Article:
Blink follows in the footsteps of The Tipping Point. Once again, Malcolm Gladwell gathers up a collection of fascinating tales, linking them together to help illustrate an idea. In Blink, that idea is that our subconscious, in only a few seconds, can make extremely accurate decisions. It's not intuition - Malcolm deliberately does not use the word intuition and explains this at the end of the book. Intuition is about gut, emotional reactions. Instead, Malcolm explains that the blink factor is when our extremely well trained subconscious zips through a decision for us.

He gives many examples of how this works. Trained experts looking at a statue can tell immediately it's a forgery. Food experts can nibble an Oreo and tell which factory it was made in. Marriage experts can listen to a couple talk for only a few minutes and predict - with extremely high accuracy - if the pair will survive long term. It's not an emotional response. It's a lightning-fact summary of the training that the individuals have undergone.

What then follows is to look at situations which don't involve specific training - i.e. human relationships. Every human, from the time they are born, are immersed in a 24-hour-a-day learning lab of how to get along with others. They learn facial movements, tone of voice, and much more to figure out how to relate to others. Malcolm specifically mentions autism and how individuals with this syndrome lack that skill - and how it affects their daily functioning. So each of us is educated from birth on how to act and react to others - and that becomes a subconscious talent.

But is it a good thing? Because we learn and encapsulate all of this without any real conscious thought, we also bring into our brain all the prejudices and slants that are around us. Early in the 1900s, many people were POSITIVE that women could not play instruments as well as men could. Most orchestras were primarily male (with perhaps a female harpist). Even when women auditioned, they were judged to be not as good. Then, for a fluke reason, a set of candidates were auditioned behind a screen, and a female won. Simply by bringing in screens to shield the player's identity during the testing period, many orchestras are now 50% female. No quotas to fill, no arguing with maestros over "be more fair". They set up the testing so only the music could be evaluated - and suddenly it was.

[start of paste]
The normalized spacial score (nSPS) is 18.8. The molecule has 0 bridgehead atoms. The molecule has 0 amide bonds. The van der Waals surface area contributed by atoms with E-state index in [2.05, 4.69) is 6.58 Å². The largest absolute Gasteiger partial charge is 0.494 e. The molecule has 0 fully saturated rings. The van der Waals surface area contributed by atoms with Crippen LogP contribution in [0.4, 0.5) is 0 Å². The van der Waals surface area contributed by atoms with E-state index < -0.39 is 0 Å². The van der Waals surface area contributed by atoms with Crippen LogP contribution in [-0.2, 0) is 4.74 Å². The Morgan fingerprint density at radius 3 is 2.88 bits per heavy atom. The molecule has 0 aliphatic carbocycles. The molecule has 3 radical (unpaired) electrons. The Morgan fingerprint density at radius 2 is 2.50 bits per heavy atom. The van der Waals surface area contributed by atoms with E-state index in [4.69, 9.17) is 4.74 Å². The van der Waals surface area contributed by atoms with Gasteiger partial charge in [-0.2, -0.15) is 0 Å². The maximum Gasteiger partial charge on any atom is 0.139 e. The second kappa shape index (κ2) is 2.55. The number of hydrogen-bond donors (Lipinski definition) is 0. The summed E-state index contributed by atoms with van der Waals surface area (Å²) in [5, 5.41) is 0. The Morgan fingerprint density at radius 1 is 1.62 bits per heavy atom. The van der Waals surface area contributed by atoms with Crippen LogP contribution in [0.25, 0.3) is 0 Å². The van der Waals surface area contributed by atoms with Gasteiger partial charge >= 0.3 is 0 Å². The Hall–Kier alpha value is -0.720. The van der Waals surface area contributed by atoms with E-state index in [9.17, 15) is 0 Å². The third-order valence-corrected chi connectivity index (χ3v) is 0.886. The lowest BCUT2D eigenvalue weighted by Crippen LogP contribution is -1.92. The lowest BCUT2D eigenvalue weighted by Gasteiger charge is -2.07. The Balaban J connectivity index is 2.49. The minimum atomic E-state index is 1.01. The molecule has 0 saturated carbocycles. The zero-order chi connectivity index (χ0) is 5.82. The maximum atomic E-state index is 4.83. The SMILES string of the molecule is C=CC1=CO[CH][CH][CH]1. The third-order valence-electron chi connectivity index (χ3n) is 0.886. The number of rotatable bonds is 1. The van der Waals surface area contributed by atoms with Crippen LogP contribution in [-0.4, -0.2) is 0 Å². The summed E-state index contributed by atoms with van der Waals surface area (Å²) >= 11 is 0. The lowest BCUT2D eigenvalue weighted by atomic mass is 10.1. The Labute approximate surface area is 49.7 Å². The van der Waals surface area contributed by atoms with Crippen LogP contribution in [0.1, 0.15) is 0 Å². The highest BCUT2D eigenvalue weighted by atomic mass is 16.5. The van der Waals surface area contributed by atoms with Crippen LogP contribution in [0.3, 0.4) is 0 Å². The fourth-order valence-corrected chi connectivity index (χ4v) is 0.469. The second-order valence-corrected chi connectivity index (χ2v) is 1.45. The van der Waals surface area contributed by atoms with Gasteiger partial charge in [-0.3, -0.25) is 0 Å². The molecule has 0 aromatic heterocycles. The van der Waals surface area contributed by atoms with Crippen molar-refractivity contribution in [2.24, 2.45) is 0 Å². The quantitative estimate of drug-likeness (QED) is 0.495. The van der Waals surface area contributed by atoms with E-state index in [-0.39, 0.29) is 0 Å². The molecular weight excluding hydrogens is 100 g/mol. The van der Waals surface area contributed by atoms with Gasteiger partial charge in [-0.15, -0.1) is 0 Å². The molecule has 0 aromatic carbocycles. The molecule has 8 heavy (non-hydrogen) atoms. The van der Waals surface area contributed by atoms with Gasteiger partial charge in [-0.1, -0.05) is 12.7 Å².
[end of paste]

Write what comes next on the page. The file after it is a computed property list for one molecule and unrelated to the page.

This was a very encouraging message for me. It has to be taken along with the many other depressing messages here. Studies where they sent men and women, black and white, into car dealerships - with the individuals dressed almost identically and presenting the exact same educational background and home street - had the car salesmen treating the white men MUCH better than the black men in terms of price quoted. Even when the sales reps felt they were being fair. It was innate in the rep's "sizing up" of the person before them, how gullible they were. Other studies with words and photos show that even people who feel they are extremely fair in racial situations still have a built in bias. The studies are in the book, so you can take the tests yourself and see how you do.

Still, the first step in overcoming an issue is to know it is out there. If your subconscious is having you make a snap decision about someone you meet, it's good to be aware that is going on and to take steps to fix it. I really wish the book had gone more into that phase. It's fine to list example after example of snap judgements and how they can be bad and good. But if you lay them out and say "these exist and it's important to understand and guide them" - the logical next step would be to talk about HOW to do those things. The book leaves you hanging.

Maybe Malcolm has plans for a third book, and figures everyone who read book 2 would then be required to get book 3 ...

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